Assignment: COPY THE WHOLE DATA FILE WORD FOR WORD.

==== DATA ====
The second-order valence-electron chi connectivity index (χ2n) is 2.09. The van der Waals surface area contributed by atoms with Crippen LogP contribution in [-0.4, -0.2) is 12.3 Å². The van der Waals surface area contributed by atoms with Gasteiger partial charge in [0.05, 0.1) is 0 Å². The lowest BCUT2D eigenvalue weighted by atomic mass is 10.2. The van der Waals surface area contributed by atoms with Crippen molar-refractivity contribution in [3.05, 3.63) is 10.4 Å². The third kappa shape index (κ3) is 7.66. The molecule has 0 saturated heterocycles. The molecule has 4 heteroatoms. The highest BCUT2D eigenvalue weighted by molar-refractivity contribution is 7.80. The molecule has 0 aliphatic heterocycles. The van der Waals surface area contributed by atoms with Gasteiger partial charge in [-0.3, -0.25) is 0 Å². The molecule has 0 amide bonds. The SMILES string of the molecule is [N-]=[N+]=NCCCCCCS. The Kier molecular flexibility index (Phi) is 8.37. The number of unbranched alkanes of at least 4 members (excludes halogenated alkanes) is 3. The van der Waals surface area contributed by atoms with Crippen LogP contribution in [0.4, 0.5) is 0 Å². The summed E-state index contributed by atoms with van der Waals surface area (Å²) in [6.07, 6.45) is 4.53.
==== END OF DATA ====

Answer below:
The second-order valence-electron chi connectivity index (χ2n) is 2.09. The van der Waals surface area contributed by atoms with Crippen LogP contribution in [-0.4, -0.2) is 12.3 Å². The van der Waals surface area contributed by atoms with Gasteiger partial charge in [0.05, 0.1) is 0 Å². The lowest BCUT2D eigenvalue weighted by atomic mass is 10.2. The van der Waals surface area contributed by atoms with Crippen molar-refractivity contribution in [3.05, 3.63) is 10.4 Å². The third kappa shape index (κ3) is 7.66. The molecule has 0 saturated heterocycles. The molecule has 4 heteroatoms. The highest BCUT2D eigenvalue weighted by molar-refractivity contribution is 7.80. The molecule has 0 aliphatic heterocycles. The van der Waals surface area contributed by atoms with Gasteiger partial charge in [-0.3, -0.25) is 0 Å². The molecule has 0 amide bonds. The SMILES string of the molecule is [N-]=[N+]=NCCCCCCS. The Kier molecular flexibility index (Phi) is 8.37. The number of unbranched alkanes of at least 4 members (excludes halogenated alkanes) is 3. The van der Waals surface area contributed by atoms with Crippen LogP contribution in [0.4, 0.5) is 0 Å². The summed E-state index contributed by atoms with van der Waals surface area (Å²) in [6.07, 6.45) is 4.53.